In the refined hi-tech thriller tradition of Kaante (2003), Dus gets many things right. In the post-9/11 world, terrorists don’t always have easy-to-find physical addresses and the bad guys don’t limit their mayhem to any one country. Spinning an international Indian-Canadian conspiracy as well as some nifty edge-of-the-popcorn-bag thrills, Dus proves there is still room for intelligent race-against-time crime capers.
Staged mostly in Canada, the action starts with the arrival in Canada of two Indian commandos (Bachchan, Khan) from a SWAT-type anti-terrorist squad to question a jailed terror suspect. The suspect may, or may not, hold the key to a massive terrorist attack scheduled within the titular 10-day window. The task of solving the riddle before disaster strikes falls to the commandos and their leader (Dutt) in a charged battle of wit and force.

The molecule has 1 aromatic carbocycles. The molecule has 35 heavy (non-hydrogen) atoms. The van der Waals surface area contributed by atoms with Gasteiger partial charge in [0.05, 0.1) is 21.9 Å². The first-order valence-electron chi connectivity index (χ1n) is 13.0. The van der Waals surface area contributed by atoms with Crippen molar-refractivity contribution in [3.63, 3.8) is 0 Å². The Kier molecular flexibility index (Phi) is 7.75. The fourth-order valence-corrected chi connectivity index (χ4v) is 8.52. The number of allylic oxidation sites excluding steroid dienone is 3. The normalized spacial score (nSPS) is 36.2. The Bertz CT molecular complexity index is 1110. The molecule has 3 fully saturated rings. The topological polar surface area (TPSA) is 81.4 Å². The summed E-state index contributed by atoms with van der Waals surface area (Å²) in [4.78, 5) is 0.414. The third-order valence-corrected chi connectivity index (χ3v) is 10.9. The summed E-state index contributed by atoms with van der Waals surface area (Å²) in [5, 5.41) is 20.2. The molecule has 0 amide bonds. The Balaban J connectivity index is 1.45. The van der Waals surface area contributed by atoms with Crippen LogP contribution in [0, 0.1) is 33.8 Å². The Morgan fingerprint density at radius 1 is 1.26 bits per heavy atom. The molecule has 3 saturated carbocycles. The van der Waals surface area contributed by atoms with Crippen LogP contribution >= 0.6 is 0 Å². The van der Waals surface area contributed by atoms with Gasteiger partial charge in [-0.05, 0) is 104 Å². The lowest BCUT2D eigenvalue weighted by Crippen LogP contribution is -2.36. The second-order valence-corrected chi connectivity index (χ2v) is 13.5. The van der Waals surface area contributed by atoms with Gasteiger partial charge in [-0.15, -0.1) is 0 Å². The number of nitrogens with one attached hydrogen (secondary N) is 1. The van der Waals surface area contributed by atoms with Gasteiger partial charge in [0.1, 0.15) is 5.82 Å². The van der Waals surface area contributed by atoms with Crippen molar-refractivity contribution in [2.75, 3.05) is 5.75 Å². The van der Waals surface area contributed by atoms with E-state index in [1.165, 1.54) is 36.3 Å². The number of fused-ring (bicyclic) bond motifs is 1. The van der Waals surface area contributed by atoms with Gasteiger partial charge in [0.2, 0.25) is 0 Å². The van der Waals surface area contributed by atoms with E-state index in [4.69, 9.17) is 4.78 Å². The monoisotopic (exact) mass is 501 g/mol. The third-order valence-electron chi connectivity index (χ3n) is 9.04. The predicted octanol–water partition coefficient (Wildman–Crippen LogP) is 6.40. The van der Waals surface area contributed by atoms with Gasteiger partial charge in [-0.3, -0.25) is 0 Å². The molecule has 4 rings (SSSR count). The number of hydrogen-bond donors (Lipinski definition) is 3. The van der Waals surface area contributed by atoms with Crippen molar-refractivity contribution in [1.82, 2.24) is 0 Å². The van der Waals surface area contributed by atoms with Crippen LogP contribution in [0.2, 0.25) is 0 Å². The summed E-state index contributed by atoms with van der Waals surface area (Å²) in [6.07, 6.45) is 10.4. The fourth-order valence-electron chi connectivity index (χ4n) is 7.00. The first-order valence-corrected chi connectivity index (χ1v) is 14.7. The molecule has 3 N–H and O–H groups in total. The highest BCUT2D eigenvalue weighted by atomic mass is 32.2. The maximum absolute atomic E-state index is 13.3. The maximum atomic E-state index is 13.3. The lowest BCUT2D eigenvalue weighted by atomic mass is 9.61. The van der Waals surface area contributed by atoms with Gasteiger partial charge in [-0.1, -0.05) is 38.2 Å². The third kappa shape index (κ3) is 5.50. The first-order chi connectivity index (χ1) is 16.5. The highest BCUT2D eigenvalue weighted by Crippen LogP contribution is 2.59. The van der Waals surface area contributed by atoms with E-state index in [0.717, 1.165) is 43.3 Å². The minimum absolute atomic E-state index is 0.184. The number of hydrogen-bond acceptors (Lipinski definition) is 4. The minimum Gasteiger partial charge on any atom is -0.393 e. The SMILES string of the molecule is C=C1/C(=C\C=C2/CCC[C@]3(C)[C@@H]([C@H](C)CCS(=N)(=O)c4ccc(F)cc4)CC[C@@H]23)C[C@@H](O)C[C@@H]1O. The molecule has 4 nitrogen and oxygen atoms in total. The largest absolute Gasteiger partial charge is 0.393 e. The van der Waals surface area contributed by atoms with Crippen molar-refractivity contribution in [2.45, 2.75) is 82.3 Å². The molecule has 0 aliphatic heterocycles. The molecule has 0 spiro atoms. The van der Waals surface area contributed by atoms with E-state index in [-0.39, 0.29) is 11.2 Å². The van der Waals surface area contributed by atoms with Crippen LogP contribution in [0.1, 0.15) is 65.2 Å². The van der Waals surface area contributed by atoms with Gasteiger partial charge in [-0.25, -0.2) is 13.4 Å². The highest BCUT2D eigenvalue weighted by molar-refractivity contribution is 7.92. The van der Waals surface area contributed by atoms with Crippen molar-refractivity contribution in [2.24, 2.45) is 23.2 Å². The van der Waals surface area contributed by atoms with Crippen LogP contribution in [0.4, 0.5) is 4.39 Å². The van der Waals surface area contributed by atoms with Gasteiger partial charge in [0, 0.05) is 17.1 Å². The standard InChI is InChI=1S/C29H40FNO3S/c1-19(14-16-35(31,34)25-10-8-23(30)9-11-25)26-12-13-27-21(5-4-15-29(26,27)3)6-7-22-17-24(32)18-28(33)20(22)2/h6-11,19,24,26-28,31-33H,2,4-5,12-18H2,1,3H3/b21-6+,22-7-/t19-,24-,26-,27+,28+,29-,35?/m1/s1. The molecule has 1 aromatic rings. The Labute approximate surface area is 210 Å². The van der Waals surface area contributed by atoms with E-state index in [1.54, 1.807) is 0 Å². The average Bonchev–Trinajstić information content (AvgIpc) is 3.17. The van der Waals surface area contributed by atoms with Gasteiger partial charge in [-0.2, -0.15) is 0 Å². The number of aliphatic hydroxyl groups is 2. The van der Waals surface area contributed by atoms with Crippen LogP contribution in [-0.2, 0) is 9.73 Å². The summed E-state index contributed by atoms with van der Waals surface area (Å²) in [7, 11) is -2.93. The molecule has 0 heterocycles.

Look for The Usual Suspects-like unexpected turns, Dhoom–style high-speed chases (the quantum speed motorbikes here are replaced by slightly slower Ford Tauruses!), Zayed Khan pulling off arrogant one-lines with the same audacity as John Abraham in muscle Ts would.
What Panchhi Jalonvi’s lyrics lack in depth is more than overcome by some catchy tunes devised by Vishal & Shekhar. The guitar riff on the KK-Shaan fire-breathing title track will surely be to 2005 what the opening note on the Dhoom soundtrack was to 2004—ubiquitous and sharp-clawed.
After being blinded by desert sand in my eyes and nearly traumatized while enduring the colossal implosion of Amol Palekar-Shah Rukh Khan’s Paheli (what the dickens were they thinking?), I was ready to give up Hindi movies for a whole month. Dus proved to be the antidote that brought me back with proof that Paheli happens but life goes on.